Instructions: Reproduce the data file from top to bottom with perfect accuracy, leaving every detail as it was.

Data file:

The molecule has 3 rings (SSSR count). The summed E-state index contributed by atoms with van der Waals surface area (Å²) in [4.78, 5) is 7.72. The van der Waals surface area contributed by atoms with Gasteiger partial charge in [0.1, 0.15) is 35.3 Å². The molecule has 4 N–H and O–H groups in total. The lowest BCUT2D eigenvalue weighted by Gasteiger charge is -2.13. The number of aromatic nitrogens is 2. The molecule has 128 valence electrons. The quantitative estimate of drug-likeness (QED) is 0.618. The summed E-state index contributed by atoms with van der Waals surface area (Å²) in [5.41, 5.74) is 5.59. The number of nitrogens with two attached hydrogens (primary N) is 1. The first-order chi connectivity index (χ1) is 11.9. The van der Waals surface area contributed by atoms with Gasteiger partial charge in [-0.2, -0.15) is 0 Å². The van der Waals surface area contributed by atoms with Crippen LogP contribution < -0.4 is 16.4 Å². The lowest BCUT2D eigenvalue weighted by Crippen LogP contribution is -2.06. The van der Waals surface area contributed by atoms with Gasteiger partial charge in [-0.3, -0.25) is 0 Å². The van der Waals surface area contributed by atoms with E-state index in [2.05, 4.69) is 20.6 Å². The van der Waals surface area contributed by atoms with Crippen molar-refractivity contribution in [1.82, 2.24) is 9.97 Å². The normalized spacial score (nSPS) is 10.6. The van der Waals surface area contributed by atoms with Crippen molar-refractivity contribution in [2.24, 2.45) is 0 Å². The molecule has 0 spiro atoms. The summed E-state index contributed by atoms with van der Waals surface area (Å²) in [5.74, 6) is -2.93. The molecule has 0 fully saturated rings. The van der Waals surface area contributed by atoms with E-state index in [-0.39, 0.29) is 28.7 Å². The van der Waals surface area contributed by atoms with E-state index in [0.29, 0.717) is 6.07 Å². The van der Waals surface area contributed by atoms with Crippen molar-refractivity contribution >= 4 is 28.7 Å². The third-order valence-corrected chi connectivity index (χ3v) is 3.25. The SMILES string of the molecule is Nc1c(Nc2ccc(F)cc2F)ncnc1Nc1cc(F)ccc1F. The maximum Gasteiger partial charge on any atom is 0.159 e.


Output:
The molecule has 3 rings (SSSR count). The summed E-state index contributed by atoms with van der Waals surface area (Å²) in [4.78, 5) is 7.72. The van der Waals surface area contributed by atoms with Gasteiger partial charge in [0.1, 0.15) is 35.3 Å². The molecule has 4 N–H and O–H groups in total. The lowest BCUT2D eigenvalue weighted by Gasteiger charge is -2.13. The number of aromatic nitrogens is 2. The molecule has 128 valence electrons. The quantitative estimate of drug-likeness (QED) is 0.618. The summed E-state index contributed by atoms with van der Waals surface area (Å²) in [5.41, 5.74) is 5.59. The number of nitrogens with two attached hydrogens (primary N) is 1. The first-order chi connectivity index (χ1) is 11.9. The van der Waals surface area contributed by atoms with Gasteiger partial charge in [-0.2, -0.15) is 0 Å². The van der Waals surface area contributed by atoms with Crippen LogP contribution < -0.4 is 16.4 Å². The lowest BCUT2D eigenvalue weighted by Crippen LogP contribution is -2.06. The van der Waals surface area contributed by atoms with Gasteiger partial charge in [-0.3, -0.25) is 0 Å². The van der Waals surface area contributed by atoms with E-state index in [2.05, 4.69) is 20.6 Å². The van der Waals surface area contributed by atoms with Crippen molar-refractivity contribution in [1.82, 2.24) is 9.97 Å². The normalized spacial score (nSPS) is 10.6. The van der Waals surface area contributed by atoms with Crippen molar-refractivity contribution in [2.24, 2.45) is 0 Å². The molecule has 0 spiro atoms. The summed E-state index contributed by atoms with van der Waals surface area (Å²) in [5.74, 6) is -2.93. The molecule has 0 fully saturated rings. The van der Waals surface area contributed by atoms with E-state index in [-0.39, 0.29) is 28.7 Å². The van der Waals surface area contributed by atoms with E-state index in [0.29, 0.717) is 6.07 Å². The van der Waals surface area contributed by atoms with Crippen molar-refractivity contribution >= 4 is 28.7 Å². The third-order valence-corrected chi connectivity index (χ3v) is 3.25. The SMILES string of the molecule is Nc1c(Nc2ccc(F)cc2F)ncnc1Nc1cc(F)ccc1F. The maximum Gasteiger partial charge on any atom is 0.159 e.